US Billionaires’ Wealth Grew By $931 Billion This Year
The COVID-19 pandemic has seen thousands of Americans losing their jobs and struggling to make ends meet. But as the poor get poorer, America’s ultra-wealthy have only got richer.
According to recent data America’s 614 billionaires have increased their wealth by a total of $931 billion since the virus took hold in the country in March.
While the US economy has tanked over the past 9 months, threatening jobs and livelihoods of average Americans, the stock market has actually rallied since March, generating billions of dollars for shareholders and CEOs. Ironically, many billionaires have directly benefitted from the negative impacts of the pandemic. Tech companies like Microsoft, Google and Zoom all increased their profits thanks to remote working, while e-commerce entrepreneurs have seen sales sky-rocket during lockdown.
USA Today identified the 30 billionaires who profited the most during the pandemic, including some familiar faces like Elon Musk, Mark Zuckerberg and Jeff Bezos, whose $90.1 billion growth in wealth accounts for almost 10% of the total increase enjoyed by American billionaires this year.
Unfortunately, this success has come at a price. With restaurants and independent shops unable to cope with the loss of foot traffic, small business owners are increasingly finding it difficult to compete with the funds and resources of larger corporations. Walmart, the country’s largest retailer, saw profits up by 45% this year, while Amazon said its 70% profit increase was driven by ‘Prime members [shopping] with greater frequency and across more categories than before the pandemic began.’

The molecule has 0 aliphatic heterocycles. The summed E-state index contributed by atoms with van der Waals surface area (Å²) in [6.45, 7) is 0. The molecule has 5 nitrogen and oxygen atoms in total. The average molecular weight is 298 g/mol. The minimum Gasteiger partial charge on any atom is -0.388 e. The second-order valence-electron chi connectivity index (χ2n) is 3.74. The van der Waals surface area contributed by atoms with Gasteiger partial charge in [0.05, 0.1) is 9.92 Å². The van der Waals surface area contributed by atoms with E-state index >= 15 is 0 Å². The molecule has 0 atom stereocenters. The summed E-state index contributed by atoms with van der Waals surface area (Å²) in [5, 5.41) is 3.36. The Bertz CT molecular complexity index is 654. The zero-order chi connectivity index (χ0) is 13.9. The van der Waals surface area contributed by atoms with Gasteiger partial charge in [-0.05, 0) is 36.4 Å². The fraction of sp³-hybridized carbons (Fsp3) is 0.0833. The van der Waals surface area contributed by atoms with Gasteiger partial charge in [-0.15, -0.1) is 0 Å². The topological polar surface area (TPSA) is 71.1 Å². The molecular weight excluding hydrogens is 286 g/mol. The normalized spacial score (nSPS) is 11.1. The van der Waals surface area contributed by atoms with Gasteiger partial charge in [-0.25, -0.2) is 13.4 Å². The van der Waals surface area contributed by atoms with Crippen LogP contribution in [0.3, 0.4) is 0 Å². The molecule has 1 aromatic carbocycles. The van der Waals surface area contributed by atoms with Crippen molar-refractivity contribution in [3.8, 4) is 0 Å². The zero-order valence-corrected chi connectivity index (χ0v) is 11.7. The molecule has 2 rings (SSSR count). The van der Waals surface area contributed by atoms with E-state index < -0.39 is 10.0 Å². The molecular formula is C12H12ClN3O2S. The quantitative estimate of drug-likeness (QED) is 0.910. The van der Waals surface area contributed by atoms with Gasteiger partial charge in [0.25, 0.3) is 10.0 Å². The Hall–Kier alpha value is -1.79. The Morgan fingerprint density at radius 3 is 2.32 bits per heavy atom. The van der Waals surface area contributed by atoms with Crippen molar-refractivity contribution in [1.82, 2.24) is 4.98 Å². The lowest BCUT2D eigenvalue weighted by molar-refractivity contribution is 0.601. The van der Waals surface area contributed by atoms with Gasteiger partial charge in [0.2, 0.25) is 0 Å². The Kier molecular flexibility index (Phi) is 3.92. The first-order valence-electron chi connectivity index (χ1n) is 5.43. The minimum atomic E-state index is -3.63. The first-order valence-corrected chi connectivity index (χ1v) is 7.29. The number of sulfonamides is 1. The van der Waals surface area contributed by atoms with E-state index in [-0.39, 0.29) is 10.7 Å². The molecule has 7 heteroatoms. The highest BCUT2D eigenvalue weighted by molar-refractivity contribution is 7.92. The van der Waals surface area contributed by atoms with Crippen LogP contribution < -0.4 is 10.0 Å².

And while these companies employ millions of American workers, the wealth they’ve enjoyed since March isn’t necessarily trickling down to their employees. Amazon committed to a pay rise and pandemic bonuses for its warehouse workers this year, but staff are continuing to protest over low pay and unfair treatment. DoorDash, a food delivery company, saw its owners make billions after the company went public earlier this month, while its gig economy workers and partner restaurants complained of unsafe working conditions and unreasonably high fees.
Other companies that have profited during the pandemic have seen large scale outbreaks of coronavirus in their warehouses and factories, raising questions over whether enough is being done to protect retail and production workers from the virus.
UBS has warned that ‘looking ahead to the next decade, investors face a world that is more indebted [and] more unequal’. So while a few hundred billionaires are set to see their wealth grow and grow, for everyday Americans, the economic impact of the pandemic is likely to be felt for years to come.
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